- The combination of the flow of stations and having a theme for this pop-up made for a more cohesive experience for both learners and participating Hive members.
- Collaborating on Hive Toronto pop-ups is creating other opportunities for members to collaborate
What – and how – we can improve:
- More consideration given to the venue
- We need an open space that can fit learners without over crowding.
- Have one point of contact with the venue to create easier communication
- We need an open space that can fit learners without over crowding.
- Cost of supplies
- Explore options for donation at future Hive events
- Clearly outline budget for supplies prior to members diving into event planning
- Involve youth that don’t usually have access to these opportunities
- As we plan, ask ourselves: of the kids that will attend, what percentage do we want to be from this group?
- Set aside a percentage of spots specifically for youth at-risk
- Build in more promo time for outreach
- Outreach to schools, religious institutions youth are part of, language groups, community centres, other communities that target youth events (Girl Guides, Scouts, etc)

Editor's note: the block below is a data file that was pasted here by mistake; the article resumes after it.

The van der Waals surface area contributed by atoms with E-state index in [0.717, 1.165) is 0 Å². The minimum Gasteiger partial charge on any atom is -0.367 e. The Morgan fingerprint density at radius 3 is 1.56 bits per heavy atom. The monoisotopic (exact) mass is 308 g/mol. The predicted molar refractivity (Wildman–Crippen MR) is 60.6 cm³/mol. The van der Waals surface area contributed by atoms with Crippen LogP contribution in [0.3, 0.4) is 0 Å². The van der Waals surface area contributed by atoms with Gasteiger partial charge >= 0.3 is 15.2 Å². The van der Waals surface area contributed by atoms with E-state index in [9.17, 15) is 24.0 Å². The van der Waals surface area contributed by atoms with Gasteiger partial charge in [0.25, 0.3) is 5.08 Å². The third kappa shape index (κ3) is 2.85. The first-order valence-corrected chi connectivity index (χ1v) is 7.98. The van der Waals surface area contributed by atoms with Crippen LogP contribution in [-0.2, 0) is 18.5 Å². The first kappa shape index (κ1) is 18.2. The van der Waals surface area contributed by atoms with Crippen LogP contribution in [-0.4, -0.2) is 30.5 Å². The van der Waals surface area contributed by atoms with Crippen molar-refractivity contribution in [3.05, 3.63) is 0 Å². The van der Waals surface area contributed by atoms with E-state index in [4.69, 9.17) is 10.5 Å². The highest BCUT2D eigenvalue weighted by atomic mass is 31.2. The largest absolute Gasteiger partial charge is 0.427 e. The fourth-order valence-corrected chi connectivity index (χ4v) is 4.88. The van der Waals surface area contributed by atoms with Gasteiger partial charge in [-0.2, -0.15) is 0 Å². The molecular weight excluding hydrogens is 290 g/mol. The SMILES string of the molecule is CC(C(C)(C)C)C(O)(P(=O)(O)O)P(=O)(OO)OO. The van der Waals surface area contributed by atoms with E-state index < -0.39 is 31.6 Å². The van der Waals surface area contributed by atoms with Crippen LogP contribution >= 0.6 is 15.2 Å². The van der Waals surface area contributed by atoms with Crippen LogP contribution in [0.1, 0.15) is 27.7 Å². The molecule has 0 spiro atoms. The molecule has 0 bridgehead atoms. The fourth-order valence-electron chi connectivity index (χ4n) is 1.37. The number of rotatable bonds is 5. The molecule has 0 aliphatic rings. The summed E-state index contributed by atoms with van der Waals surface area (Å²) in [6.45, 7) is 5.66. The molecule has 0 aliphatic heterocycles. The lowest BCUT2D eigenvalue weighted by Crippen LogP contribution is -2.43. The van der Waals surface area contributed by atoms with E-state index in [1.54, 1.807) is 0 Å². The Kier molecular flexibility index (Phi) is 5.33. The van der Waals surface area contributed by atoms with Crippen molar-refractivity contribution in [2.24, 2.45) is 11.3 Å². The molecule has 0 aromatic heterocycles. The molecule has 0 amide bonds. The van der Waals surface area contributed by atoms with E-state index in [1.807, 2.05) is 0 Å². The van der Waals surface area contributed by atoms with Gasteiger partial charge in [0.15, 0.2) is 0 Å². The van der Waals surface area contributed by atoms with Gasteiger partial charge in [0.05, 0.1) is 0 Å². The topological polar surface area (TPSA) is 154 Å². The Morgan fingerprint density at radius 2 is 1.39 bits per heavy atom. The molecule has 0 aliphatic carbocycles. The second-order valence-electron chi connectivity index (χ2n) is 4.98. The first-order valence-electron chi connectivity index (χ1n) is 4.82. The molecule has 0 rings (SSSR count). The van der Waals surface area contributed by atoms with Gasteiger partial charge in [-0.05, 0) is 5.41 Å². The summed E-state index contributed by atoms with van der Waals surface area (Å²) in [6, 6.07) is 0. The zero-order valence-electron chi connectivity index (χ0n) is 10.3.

- Venue: go to where the youth already are
- Examples: YMCA, Boys and Girls Clubs of Canada, libraries, schools
- Host events that focus on beginner skills and exploration
- More of a “come and check out what is going on,” instead of a “build your skills”
- Transportation may be an issue – buses or escorted groups from particular neighbourhoods or community centres
- Explore sponsorship from bus companies like Laidlaw
We are sharing this experience with you in the hopes that it may help you along your “making as learning” journey. The act of sharing is also useful to us because it is a reflective process in itself. Reflection is a tool that will enable us to grow our pop-ups and Hive Toronto collaborations.
We’re curious to know more about your journey. How do you reflect? How do you collaborate? How do you reach youth who do not usually have digital learning opportunities? Please share in the comments below!